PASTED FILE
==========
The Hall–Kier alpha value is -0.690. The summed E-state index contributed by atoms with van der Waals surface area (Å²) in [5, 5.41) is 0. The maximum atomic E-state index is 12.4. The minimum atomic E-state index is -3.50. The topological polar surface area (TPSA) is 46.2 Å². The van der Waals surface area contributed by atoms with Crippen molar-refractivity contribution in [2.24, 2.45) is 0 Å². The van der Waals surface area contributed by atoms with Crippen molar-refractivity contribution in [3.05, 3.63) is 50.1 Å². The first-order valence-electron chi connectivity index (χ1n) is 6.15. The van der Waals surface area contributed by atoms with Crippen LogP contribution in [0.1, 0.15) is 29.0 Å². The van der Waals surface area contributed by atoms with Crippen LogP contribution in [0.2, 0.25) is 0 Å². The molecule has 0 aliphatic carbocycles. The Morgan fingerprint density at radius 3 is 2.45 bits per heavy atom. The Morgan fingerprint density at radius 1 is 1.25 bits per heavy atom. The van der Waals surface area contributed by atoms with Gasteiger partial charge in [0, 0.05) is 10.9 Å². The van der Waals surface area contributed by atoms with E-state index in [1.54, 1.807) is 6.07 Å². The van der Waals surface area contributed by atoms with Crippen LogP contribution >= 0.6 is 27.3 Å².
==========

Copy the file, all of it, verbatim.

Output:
The Hall–Kier alpha value is -0.690. The summed E-state index contributed by atoms with van der Waals surface area (Å²) in [5, 5.41) is 0. The maximum atomic E-state index is 12.4. The minimum atomic E-state index is -3.50. The topological polar surface area (TPSA) is 46.2 Å². The van der Waals surface area contributed by atoms with Crippen molar-refractivity contribution in [2.24, 2.45) is 0 Å². The van der Waals surface area contributed by atoms with Crippen molar-refractivity contribution in [3.05, 3.63) is 50.1 Å². The first-order valence-electron chi connectivity index (χ1n) is 6.15. The van der Waals surface area contributed by atoms with Crippen LogP contribution in [0.1, 0.15) is 29.0 Å². The van der Waals surface area contributed by atoms with Crippen LogP contribution in [0.2, 0.25) is 0 Å². The molecule has 0 aliphatic carbocycles. The Morgan fingerprint density at radius 3 is 2.45 bits per heavy atom. The Morgan fingerprint density at radius 1 is 1.25 bits per heavy atom. The van der Waals surface area contributed by atoms with Gasteiger partial charge in [0, 0.05) is 10.9 Å². The van der Waals surface area contributed by atoms with E-state index in [1.54, 1.807) is 6.07 Å². The van der Waals surface area contributed by atoms with Crippen LogP contribution >= 0.6 is 27.3 Å².